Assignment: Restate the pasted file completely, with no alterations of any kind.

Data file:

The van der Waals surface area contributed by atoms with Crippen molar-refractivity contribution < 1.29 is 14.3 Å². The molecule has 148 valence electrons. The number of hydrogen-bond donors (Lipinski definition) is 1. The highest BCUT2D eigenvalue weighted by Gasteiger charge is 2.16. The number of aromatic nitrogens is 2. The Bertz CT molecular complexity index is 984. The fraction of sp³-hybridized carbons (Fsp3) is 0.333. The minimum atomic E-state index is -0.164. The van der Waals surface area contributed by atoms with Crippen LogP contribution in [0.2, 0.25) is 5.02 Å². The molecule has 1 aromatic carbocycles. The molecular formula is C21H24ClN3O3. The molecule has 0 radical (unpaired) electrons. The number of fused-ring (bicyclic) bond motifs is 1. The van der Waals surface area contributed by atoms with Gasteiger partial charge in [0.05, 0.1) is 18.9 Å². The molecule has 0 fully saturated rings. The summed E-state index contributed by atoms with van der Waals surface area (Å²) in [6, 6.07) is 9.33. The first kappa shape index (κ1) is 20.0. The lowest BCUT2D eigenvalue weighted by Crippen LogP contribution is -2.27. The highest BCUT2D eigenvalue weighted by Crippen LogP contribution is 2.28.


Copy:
The van der Waals surface area contributed by atoms with Crippen molar-refractivity contribution < 1.29 is 14.3 Å². The molecule has 148 valence electrons. The number of hydrogen-bond donors (Lipinski definition) is 1. The highest BCUT2D eigenvalue weighted by Gasteiger charge is 2.16. The number of aromatic nitrogens is 2. The Bertz CT molecular complexity index is 984. The fraction of sp³-hybridized carbons (Fsp3) is 0.333. The minimum atomic E-state index is -0.164. The van der Waals surface area contributed by atoms with Crippen LogP contribution in [0.2, 0.25) is 5.02 Å². The molecule has 1 aromatic carbocycles. The molecular formula is C21H24ClN3O3. The molecule has 0 radical (unpaired) electrons. The number of fused-ring (bicyclic) bond motifs is 1. The van der Waals surface area contributed by atoms with Gasteiger partial charge in [0.05, 0.1) is 18.9 Å². The molecule has 0 fully saturated rings. The summed E-state index contributed by atoms with van der Waals surface area (Å²) in [6, 6.07) is 9.33. The first kappa shape index (κ1) is 20.0. The lowest BCUT2D eigenvalue weighted by Crippen LogP contribution is -2.27. The highest BCUT2D eigenvalue weighted by Crippen LogP contribution is 2.28.